You can search the entire site. or go to the recent opinions, or the chronological or subject indices. DeNardo v. Barrans (11/29/2002) sp-5647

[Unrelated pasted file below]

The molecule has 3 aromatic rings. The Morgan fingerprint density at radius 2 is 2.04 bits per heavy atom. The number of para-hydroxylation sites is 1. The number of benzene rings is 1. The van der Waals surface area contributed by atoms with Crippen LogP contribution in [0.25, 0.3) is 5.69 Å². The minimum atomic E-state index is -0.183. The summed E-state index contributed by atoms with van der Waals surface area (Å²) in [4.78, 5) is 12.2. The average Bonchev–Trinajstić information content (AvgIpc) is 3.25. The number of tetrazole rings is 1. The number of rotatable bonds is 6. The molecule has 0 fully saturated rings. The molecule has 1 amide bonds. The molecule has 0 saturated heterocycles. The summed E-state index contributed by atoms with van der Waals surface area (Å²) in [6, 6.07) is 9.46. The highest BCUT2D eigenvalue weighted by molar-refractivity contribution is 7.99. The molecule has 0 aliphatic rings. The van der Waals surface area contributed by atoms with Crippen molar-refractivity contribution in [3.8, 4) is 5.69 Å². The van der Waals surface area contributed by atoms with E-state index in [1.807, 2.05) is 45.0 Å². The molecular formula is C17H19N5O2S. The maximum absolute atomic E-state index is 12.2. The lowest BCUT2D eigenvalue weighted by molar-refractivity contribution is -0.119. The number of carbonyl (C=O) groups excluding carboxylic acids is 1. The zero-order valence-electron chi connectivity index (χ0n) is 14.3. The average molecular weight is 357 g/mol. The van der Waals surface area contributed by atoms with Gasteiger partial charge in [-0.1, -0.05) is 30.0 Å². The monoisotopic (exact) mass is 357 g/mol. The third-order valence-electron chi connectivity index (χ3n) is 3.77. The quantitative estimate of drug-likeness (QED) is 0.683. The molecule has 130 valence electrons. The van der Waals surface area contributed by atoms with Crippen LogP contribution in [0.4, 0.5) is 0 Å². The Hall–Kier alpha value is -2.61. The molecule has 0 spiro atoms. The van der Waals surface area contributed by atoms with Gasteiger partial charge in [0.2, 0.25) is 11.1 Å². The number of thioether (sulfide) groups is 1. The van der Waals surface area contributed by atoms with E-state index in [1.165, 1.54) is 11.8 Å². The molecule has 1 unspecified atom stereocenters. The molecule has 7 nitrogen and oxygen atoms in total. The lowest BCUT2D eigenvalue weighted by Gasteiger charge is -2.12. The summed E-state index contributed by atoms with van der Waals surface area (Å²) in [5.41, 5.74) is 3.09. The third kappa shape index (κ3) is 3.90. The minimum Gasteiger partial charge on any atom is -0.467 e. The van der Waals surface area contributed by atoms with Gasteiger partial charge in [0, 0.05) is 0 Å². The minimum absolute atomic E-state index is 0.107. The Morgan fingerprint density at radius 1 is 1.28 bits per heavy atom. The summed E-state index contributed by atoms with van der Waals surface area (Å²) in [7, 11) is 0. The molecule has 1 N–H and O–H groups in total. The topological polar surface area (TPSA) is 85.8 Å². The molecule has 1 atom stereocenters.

Notice: This opinion is subject to correction before publication in the Pacific Reporter. Readers are requested to bring errors to the attention of the Clerk of the Appellate Courts, 303 K Street, Anchorage, Alaska 99501, phone (907) 264-0608, fax (907) 264-0878, e-mail firstname.lastname@example.org. THE SUPREME COURT OF THE STATE OF ALASKA DANIEL DENARDO, ) ) Supreme Court No. S-10292 Appellant, ) ) Superior Court No. v. ) 3AN-99-7673 CI ) DIANE BARRANS, TERESA ) WILLIAMS, MARK BEGICH, ) MILTON BYRD, ALASKA ) O P I N I O N STUDENT LOAN CORP., ) ALASKA COMMISSION ON ) [No. 5647 - November 29, 2002] POSTSECONDARY EDUCATION, ) FRANK LOVE, JAN FERRELL, ) BURTON RESEARCH, SHARON ) BURTON, and KARLA BURTON, ) ) Appellees. ) ) Appeal from the Superior Court of the State of Alaska, Third Judicial District, Stephanie E. Joannides, Judge. Appearances: Daniel DeNardo, pro se, Anchorage. Kevin M. Saxby, Assistant Attorney General, Anchorage, and Bruce M. Botelho, Attorney General, Juneau, for Appellees Barrans, Williams, Begich, Byrd, Alaska Student Loan Corp., Alaska Commission on Postsecondary Education, Love, and Ferrell. Before: Fabe, Chief Justice, Matthews, Eastaugh, Bryner, and Carpeneti, Justices. BRYNER, Justice. I. INTRODUCTION Daniel DeNardo filed a superior court action for damages arising out of his allegedly wrongful termination from state employment. The superior court dismissed his case, ruling that it was barred under the doctrine of res judicata by a prior judgment on a nearly identical federal claim, which the federal court had dismissed with prejudice under Federal Civil Rule 41(b) as a result of DeNardos willful refusal to comply with a calendaring order. The primary question on appeal is whether claim-preclusive effect attaches to the federal dismissal. Because we conclude that federal law requires us to give claim- preclusive effect to a punitive dismissal entered on the merits by a federal court under Rule 41(b), we affirm the superior courts judgment. II. FACTS AND PROCEEDINGS After being fired as an auditor for the Alaska Commission on Postsecondary Education, Daniel DeNardo filed an action for damages in the United States District Court for the District of Alaska against nine state employees, claiming that various actions they had taken against him in the course and scope of their employment resulted in his wrongful termination and deprived him of his constitutional rights. The district court entered a summary judgment order dismissing with prejudice DeNardos claims against all defendants except Diane Barrans, his supervisor.1 Several days before trial on the claims against Barrans, DeNardo asked for a continuance for medical reasons. When the court denied his request and directed him to proceed with trial on the date scheduled, DeNardo stated that he did not intend to appear as directed. In response, the district court dismissed DeNardos case for failure to abide by the orders of the court, specifying that the dismissal would be with prejudice.2 DeNardo then filed a nearly identical complaint in the Alaska superior court, naming as additional defendants two state agencies, the Alaska Commission on Postsecondary Education and the Alaska Student Loan Corporation.3 The defendants moved for summary judgment, arguing that DeNardos claims were barred by res judicata. Superior Court Judge Stephanie E. Joannides granted the motion, ruling that DeNardos complaint raised claims that the federal court had already resolved. DeNardo appeals. III. DISCUSSION In challenging the superior courts summary judgment order, DeNardo emphasizes that the doctrine of res judicata can apply only when a previous judgment has resolved the same claim on the merits.4 He argues that the federal district courts judgment dismissing his prior complaint does not qualify as a judgment on the merits because the dismissal was entered under Federal Civil Rule 41(b).5 Although this rule expressly specifies that a dismissal under its provisions operates as an adjudication upon the merits unless the court specifically states otherwise in its dismissal order, DeNardo nonetheless cites the United States Supreme Courts recent decision in Semtek International, Inc. v. Lockheed Martin Corp.6 as holding that Rule 41(b) dismissals do not qualify as judgments on the merits under the doctrine of res judicata. But DeNardos argument is unpersuasive. Preliminarily, we note that DeNardos federal claims against all the defendants other than Barrans were dismissed with prejudice by summary judgment for failure to establish a prima facie case. This dismissal was unrelated to the subsequent Rule 41(b) dismissal of DeNardos claims against Barrans; and because an order dismissing a claim for failure to establish a prima facie case necessarily passes on the substance of that claim, the federal courts order dismissing DeNardos case against all defendants other than Barrans qualified as a judgment on the merits triggering res judicatas preclusive effect.7 The federal courts summary judgment order thus barred DeNardo from relitigating his claims against all individual defendants other than Barrans, regardless of whether the subsequent Rule 41(b) dismissal had claim- preclusive effect. As to the federal claims against Barrans, DeNardos argument based on Semtek is unpersuasive because it misconstrues the decision and overstates Semteks significance in determining a punitive dismissals preclusive effect. Although DeNardo insists that Semtek stands for the proposition that dismissals pursuant to [FRCP 41(b)] are not on the merits and have never had res judicata effect, its holding is considerably narrower. In construing Rule 41(b)s default provision, which specifies that a dismissal under the rules terms operates as an adjudication upon the merits unless the order of dismissal specifies otherwise, Semtek began by observing that [t]he original connotation of an on the merits adjudication the connotation traditionally used to determine a judgments preclusive effect is one that actually pass[es] directly on the substance of [a particular] claim before the court.8 But Semtek held that the rules use of the phrase has a narrower meaning: [T]he effect of the adjudication upon the merits default provision of Rule 41(b) . . . is simply that, unlike a dismissal without prejudice, the dismissal in the present case barred refiling of the same claim in the [same court].9 Having adopted this interpretation, however, Semtek did not go on to conclude as DeNardo insists it did that Rule 41(b) dismissals can never have preclusive effect as judgments on the merits in the traditional sense. Instead, Semtek recognized that Rule 41(b) simply does not address the issue. Noting that a judgment upon the merits under Rule 41(b) is undoubtedly a necessary condition, but it is not a sufficient one, for claim- preclusive effect in other courts,10 the Court in Semtek found it necessary to search elsewhere to determine the issue: Having concluded that the claim-preclusive effect . . . [of the federal judgment at issue] is dictated neither by Dupasseur v. Rochereau, as petitioner contends, nor by Rule 41(b), as respondent contends, we turn to consideration of what determines the issue.11 After considering this issue, Semtek concluded that federal common law determines a federal dismissals preclusive effect in both federal-question and diversity cases.12 Regarding federal-question dismissals, the Court in Semtek emphasized that no federal textual provision addresses the claim-preclusive effect of a federal-court judgment in a federal-question case, yet we have long held that States cannot give those judgments merely whatever effect they would give their own judgments, but must accord them the effect that this Court prescribes.13 To determine the claim-preclusive effect of a punitive dismissal under Rule 41(b), then, Semtek requires us to look for an answer in federal common law, not Rule 41(b). And federal case law provides a clear answer, holding that, unless the dismissing court otherwise specifies, a Rule 41(b) dismissal for failure to comply with a court order is on the merits in the traditional sense and must be given preclusive effect: All of the dismissals enumerated in Rule 41(b) which operate as adjudications on the merits failure of the plaintiff to prosecute, or to comply with the Rules of Civil Procedure, or to comply with an order of the Court, or to present evidence showing a right to the relief on the facts and the law primarily involve situations in which the defendant must incur the inconvenience of preparing to meet the merits because there is no initial bar to the Courts reaching them. It is therefore logical that a dismissal on one of these grounds should, unless the Court otherwise specifies, bar a subsequent action. Wright, Miller & Cooper amplifies this reasoning, describing the unique characteristics of penalty dismissals that justify giving them a preclusive effect: Rule 41(b) provides that unless the court in its order for dismissal otherwise provides, dismissals for failure to prosecute, to comply with the civil rules, or to comply with any order of court operate as an adjudication on the merits. The purpose of this provision is to establish a strong sanction to enforce compliance with proper procedure. Quite apart from Rule 41(b), this purpose of itself would suggest that penalty dismissals often should preclude a second action on the same claim. And Semtek itself makes the same point. The specific question at issue in Semtek was the preclusive effect of a federal judgment that dismissed a diversity claim on statute-of- limitations grounds under Rule 41(b).16 Applying its common-law power to decide the issue, the Court fashioned a federal rule for diversity cases that ordinarily would incorporate the claim- preclusion law of the state whose substantive law is at issue.17 But the Court took pains to warn that it might deviate from this rule if the state law at issue refused to give claim-preclusive effect to a punitive dismissal: This federal reference to state law will not obtain, of course, in situations in which the state law is incompatible with federal interests. If, for example, state law did not accord claim-preclusive effect to dismissals for willful violation of discovery orders, federal courts interest in the integrity of their own processes might justify a contrary federal rule. In summary, then, Semtek requires us to determine the preclusive effect of DeNardos Rule 41(b) dismissal by referring to federal common law. Because federal cases unequivocally treat a punitive dismissal like DeNardos a judgment that terminates a case for failing to follow court orders as a judgment on the merits that has claim-preclusive effect, we hold that the federal- court judgment dismissing DeNardos claim against Barrans had the effect of precluding his subsequent state action against Barrans, which asserted the same claim. So far, our decision precludes DeNardo from pursing his state claims only against the individual defendants that he named in his superior court complaint.19 We have not yet considered his state claims against newly named agencies, the Alaska Commission on Postsecondary Education and the Alaska Student Loan Corporation. DeNardo asserts that, because federal law barred him from naming these agencies as defendants in his federal-court action, the superior court erred in concluding that res judicata precluded him from suing them in state court. Yet res judicata can bind parties who did not participate in the prior action: the doctrine holds that a properly entered judgment should be conclusive upon the parties and those in privity with them.20 Because the commission and the corporation are governmental entities, not individuals, and so could not act except through their officers and employees, their liability could only be established vicariously, through proof that their officers and employees (the individual defendants named in DeNardos complaint) acted wrongfully.21 Under these circumstances, privity arises between the agency defendants, who had not been sued in federal court, and the individual defendants, all of whom were sued for actions taken in the course of their employment, because their relationship is such that one of them is vicariously responsible for the conduct of the other.22 It follows that, by precluding DeNardos individual claims, we also must preclude his agency claims. IV. CONCLUSION We therefore AFFIRM the superior courts judgment of dismissal. _______________________________ 1 The Ninth Circuit Court of Appeals summarily affirmed the dismissal in DeNardo v. Barrans, 230 F.3d 1366 (9th Cir. 2000) (unpublished table decision), cert. dismissed, 531 U.S. 989 (2000). 2 The Ninth Circuit Court of Appeals summarily affirmed the dismissal in DeNardo v. Barrans, 238 F.3d 428 (9th Cir. 2000) (unpublished table opinion), cert. dismissed, 531 U.S. 1006 (2000). 3 Several of the defendants named in the state complaint are different from those named in the federal complaint, but those differences are irrelevant. Three of the newly named defendants, Burton Research, Sharon Burton, and Karla Burton, were never served with process and did not participate in the superior court proceedings. The remaining newly named defendants are either successors of previously named defendants or additional commission members not alleged to have committed specific wrongful acts. 4 For example, we recently stated: The doctrine of res judicata provides that a judgment in a prior action will bar a subsequent action if the prior judgment was (1) a final judgment on the merits, (2) from a court of competent jurisdiction, (3) in a dispute between the same parties (or their privies) about the same cause of action. Sengupta v. Univ. of Alaska, 21 P.3d 1240, 1251 (Alaska 2001), cert. denied, 122 S. Ct. 1081 (2002) (mem.). 5 Federal Rule of Civil Procedure 41(b) provides, in relevant part: Involuntary Dismissal: Effect Thereof. For failure of the plaintiff to prosecute or to comply with these rules or any order of court, a defendant may move for dismissal of an action or of any claim against the defendant. Unless the court in its order for dismissal otherwise specifies, a dismissal under this subdivision and any dismissal not provided for in this rule, other than a dismissal for lack of jurisdiction, for improper venue, or for failure to join a party under Rule 19, operates as an adjudication upon the merits. 6 531 U.S. 497 (2001). 7 See id. at 501-02 ([A]n on the merits adjudication is one that actually pass[es] directly on the substance of [a particular] claim before the court.) (quoting Restatement (Second) of Judgments 19 cmt. a (1982) [hereinafter Restatement]). 8 Id. (quoting Restatement 19 cmt. a). 9 Id. at 506. 10 Id. 11 Id. 12 Id. at 507-08. 13 Id. at 507 (citations omitted). 14 Costello v. United States, 365 U.S. 265, 286-87 (1961). 15 18A Charles Alan Wright, Arthur R. Miller, & Edward H. Cooper, Federal Practice and Procedure 4440 (2d ed. 2002); see also Restatement 19 cmt. e (adopting a rule of preclusion for failure to prosecute, to obey an order of court, or to appear). 16 See Semtek, 531 U.S. at 499. 17 See id. at 508. 18 Id. at 509. 19 We include in this category individual defendants newly named in DeNardos state claim by virtue of their status as successors of previously named defendants, since these newly named individuals are essentially placeholders for previously named defendants; we similarly include commission members newly added in the state action, since these defendants were simply added in their capacity as board members representing the newly named agency defendants and are not alleged to have committed any specific wrongful acts. 20 Pennington v. Snow, 471 P.2d 370, 374 (Alaska 1970) (quoting State v. Baker, 393 P.2d 893, 897 (Alaska 1964)). 21 See City of North Pole v. Zabek, 934 P.2d 1292, 1300 (Alaska 1997) (For vicarious liability to attach, some sort of underlying liability must be established for which the employer can be held liable.). 22 See Restatement 51. We follow the Restatement of Judgments in determining whether privity exists for res judicata purposes. See, e.g., Alaska Foods, Inc. v. Nichiro Gyogyo Kaisha, Ltd., 768 P.2d 117, 121 (Alaska 1989).